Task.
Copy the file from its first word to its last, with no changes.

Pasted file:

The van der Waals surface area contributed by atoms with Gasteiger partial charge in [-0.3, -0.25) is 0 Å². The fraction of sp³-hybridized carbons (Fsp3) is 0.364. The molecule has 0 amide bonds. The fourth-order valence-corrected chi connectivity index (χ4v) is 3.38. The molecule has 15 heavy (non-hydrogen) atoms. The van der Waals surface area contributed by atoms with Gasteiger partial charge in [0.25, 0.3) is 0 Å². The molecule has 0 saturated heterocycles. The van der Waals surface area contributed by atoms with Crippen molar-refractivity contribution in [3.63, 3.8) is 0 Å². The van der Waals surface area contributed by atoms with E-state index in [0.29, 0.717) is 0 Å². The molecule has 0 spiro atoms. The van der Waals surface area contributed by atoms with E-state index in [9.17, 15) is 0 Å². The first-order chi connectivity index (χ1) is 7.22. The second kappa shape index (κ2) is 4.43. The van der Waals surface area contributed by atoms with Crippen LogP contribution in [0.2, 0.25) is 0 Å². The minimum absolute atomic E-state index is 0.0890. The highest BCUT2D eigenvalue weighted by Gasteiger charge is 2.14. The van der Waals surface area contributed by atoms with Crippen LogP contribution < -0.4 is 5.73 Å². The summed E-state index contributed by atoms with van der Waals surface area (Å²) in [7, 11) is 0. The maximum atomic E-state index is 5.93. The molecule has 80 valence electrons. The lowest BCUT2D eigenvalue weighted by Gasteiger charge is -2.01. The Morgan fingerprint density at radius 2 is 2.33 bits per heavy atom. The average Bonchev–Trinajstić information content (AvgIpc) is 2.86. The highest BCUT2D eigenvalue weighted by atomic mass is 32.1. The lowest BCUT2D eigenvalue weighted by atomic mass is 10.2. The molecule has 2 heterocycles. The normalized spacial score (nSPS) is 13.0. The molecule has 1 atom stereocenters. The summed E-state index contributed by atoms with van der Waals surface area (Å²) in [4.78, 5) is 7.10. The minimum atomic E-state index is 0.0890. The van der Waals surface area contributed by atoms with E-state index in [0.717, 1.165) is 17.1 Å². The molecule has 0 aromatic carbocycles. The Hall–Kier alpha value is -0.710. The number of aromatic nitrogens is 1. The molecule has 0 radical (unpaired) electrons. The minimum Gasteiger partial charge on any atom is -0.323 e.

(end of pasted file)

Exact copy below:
The van der Waals surface area contributed by atoms with Gasteiger partial charge in [-0.3, -0.25) is 0 Å². The fraction of sp³-hybridized carbons (Fsp3) is 0.364. The molecule has 0 amide bonds. The fourth-order valence-corrected chi connectivity index (χ4v) is 3.38. The molecule has 15 heavy (non-hydrogen) atoms. The van der Waals surface area contributed by atoms with Gasteiger partial charge in [0.25, 0.3) is 0 Å². The molecule has 0 saturated heterocycles. The van der Waals surface area contributed by atoms with Crippen molar-refractivity contribution in [3.63, 3.8) is 0 Å². The van der Waals surface area contributed by atoms with E-state index in [0.29, 0.717) is 0 Å². The molecule has 0 spiro atoms. The van der Waals surface area contributed by atoms with E-state index in [9.17, 15) is 0 Å². The first-order chi connectivity index (χ1) is 7.22. The second kappa shape index (κ2) is 4.43. The van der Waals surface area contributed by atoms with Crippen LogP contribution in [0.2, 0.25) is 0 Å². The minimum absolute atomic E-state index is 0.0890. The highest BCUT2D eigenvalue weighted by Gasteiger charge is 2.14. The van der Waals surface area contributed by atoms with Crippen LogP contribution < -0.4 is 5.73 Å². The summed E-state index contributed by atoms with van der Waals surface area (Å²) in [7, 11) is 0. The maximum atomic E-state index is 5.93. The molecule has 80 valence electrons. The lowest BCUT2D eigenvalue weighted by Gasteiger charge is -2.01. The Morgan fingerprint density at radius 2 is 2.33 bits per heavy atom. The average Bonchev–Trinajstić information content (AvgIpc) is 2.86. The highest BCUT2D eigenvalue weighted by atomic mass is 32.1. The lowest BCUT2D eigenvalue weighted by atomic mass is 10.2. The molecule has 2 heterocycles. The normalized spacial score (nSPS) is 13.0. The molecule has 1 atom stereocenters. The summed E-state index contributed by atoms with van der Waals surface area (Å²) in [4.78, 5) is 7.10. The minimum atomic E-state index is 0.0890. The van der Waals surface area contributed by atoms with E-state index in [0.717, 1.165) is 17.1 Å². The molecule has 0 aromatic carbocycles. The Hall–Kier alpha value is -0.710. The number of aromatic nitrogens is 1. The molecule has 0 radical (unpaired) electrons. The minimum Gasteiger partial charge on any atom is -0.323 e.